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The World According to Garp (Unabridged)

by John Irving

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Description

Here are the life and times of T. S. Garp, the bastard son of Jenny Fields, a feminist leader ahead of her times. Here are the life and death of a famous mother and her almost-famous son; theirs is a world of sexual extremes, even of sexual assassinations. The World According to Garp is a novel rich with "lunacy and sorrow", yet the dark, violent events of the story do not undermine a comedy both ribald and robust. With more than 10 million copies in print, in more than 30 languages and in more than 40 countries, this novel provides almost cheerful, even hilarious evidence of its famous last line: "In the world according to Garp, we are all terminal cases."

Customer Reviews

"Life is an X-Rated soap opera."

First, please remember, the Book was published in 1978, and the Audiobook was Released in 2000. I read the book while still a teenager and it was a mistake. I was simply not wise enough to understand life does not always have to be so full of "lunacy and sorrow". I truly believed everything I was told and read... I know better now of course. However, I believe the majority of young people today (i.e. teenagers) would do fine with this story. I believe they are much more "aware", shall we say, then my generation. Besides, there are far more reasons for them to be depressed, then a fictional book. The humor in it falls in to the old arena of; "... it's funny because it is true." So, for those of us who have more "experience" at life, than the younger ones, will see the funny side of this relatively dark story, flecked with seemingly ridiculous events of life's chain of adventure. (Like an asexual female nurse having sex with a perpetually priapic mental vegetable, adultery, and dealing with castration anxiety.) Nevertheless, if your life has been one Norman Rockwell painting after another, then you may not fully appreciate this story. As for the rest of us, it can bring grins and giggles... seasoned with a little depression. That is The Review According to ME...

Irving arrived and the Literary World hasn't been the same since.

My father had read this book when I was a youngster. Robbin Williams and John Lithgow starred in the movie (which though admirable didn't do the book justice) and though seeing the movie first the book was an experience that brought really good literature into my life. I was seventeen when I read Garp and though the short stories within the book were good I never quite bought the idea that Irving portrayed that they were Garps' first attempts at writing. I didn't believe the character was sophisticated enough to have written stories with such content at such a young age, I just didn't buy it. Though young I was so much older then than I am now.(yeah, that's in a song somewhere....but it's true) Years later I read Irving's memoir, Trying to save Piggy Sneed, he stated that before the book was published only he and a close friend had a problem with that part of the book; whether publishers and the audience could believe this sophistication from such a young character. I was stunned to realize I shared a common sense of detail with the author, it made his work that much more special to me. The publishers never even mentioned it, the book was published and the rest is history. It has nothing to do with the real effect of the book just something that pertained to ME reading the book. It is the one that put him on the map and should be the one that endears him to future readers of his work. In simple words delivered in a complex wild story he shared something universal with every reader and it possibly couldn't have been done with any other type of tragic character. Garp is Irvings' most famous character and should be; though his characters are always interesting and the lives they live are so similar to the real world it's hard not to empathize and care for them and even cherish what they represent but it was Garp that seemed so real as if the story were a biography of someone you wanted to know. Though personally Irvings' novel, A Son of the Circus is my favorite it was Garp that introduced me to him and for that I am forever grateful. This book should be on every Literary Top Ten List, it's that good.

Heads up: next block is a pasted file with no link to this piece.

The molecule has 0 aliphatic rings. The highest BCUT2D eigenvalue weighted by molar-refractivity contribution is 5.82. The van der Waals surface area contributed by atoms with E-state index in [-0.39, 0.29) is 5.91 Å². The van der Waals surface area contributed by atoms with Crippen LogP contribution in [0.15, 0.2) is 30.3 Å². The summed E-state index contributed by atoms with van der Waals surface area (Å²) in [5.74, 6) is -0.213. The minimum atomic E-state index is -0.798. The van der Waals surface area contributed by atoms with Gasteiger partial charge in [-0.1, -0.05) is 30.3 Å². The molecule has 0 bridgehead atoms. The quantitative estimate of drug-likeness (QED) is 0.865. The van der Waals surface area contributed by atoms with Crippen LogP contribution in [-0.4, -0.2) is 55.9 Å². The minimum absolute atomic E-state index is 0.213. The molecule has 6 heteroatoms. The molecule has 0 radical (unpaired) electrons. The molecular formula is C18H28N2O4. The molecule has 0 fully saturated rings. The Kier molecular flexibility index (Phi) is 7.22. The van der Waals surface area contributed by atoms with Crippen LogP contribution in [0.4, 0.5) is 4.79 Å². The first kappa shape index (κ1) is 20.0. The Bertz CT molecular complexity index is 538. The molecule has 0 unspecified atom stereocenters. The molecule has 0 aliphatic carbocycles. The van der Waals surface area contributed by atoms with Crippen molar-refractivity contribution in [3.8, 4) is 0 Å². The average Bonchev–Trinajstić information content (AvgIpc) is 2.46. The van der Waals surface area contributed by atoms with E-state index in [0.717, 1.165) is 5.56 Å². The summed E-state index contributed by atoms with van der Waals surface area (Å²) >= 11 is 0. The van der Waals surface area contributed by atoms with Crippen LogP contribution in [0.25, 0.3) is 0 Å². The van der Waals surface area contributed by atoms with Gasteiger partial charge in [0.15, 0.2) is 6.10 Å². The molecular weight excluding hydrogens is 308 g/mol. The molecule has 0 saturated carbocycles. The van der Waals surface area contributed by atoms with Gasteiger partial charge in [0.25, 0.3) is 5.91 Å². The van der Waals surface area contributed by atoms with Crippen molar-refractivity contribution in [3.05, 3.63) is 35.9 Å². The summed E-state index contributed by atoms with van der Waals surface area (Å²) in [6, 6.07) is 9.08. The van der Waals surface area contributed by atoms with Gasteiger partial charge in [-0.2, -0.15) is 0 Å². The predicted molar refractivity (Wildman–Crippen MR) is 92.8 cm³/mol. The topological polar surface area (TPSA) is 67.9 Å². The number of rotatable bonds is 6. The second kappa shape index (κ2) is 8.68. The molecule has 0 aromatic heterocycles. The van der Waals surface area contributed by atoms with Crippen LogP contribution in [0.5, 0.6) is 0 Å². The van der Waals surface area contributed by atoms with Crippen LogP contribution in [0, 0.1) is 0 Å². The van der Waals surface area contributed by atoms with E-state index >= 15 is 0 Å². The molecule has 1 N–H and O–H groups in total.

I'm 13 and I'm in love with this book

I just finished reading this book today. It is the best book I have read. Gone with the Wind was my previous favorite, but this beats it. People who love to be obsorbed into their books should definitely read this. John Irving is a genious. He is the best of his generation. This book made me laugh, cry, and smile with joy. I highly recomend this book.

John Irving, The World According to Garp (Unabridged)
View In iTunes $26.95
  • Narrator: Michael Prichard
  • Published: 2000
  • Category: Fiction
  • Provider: Random House Audio
  • Presented by Audible.com

Customer Ratings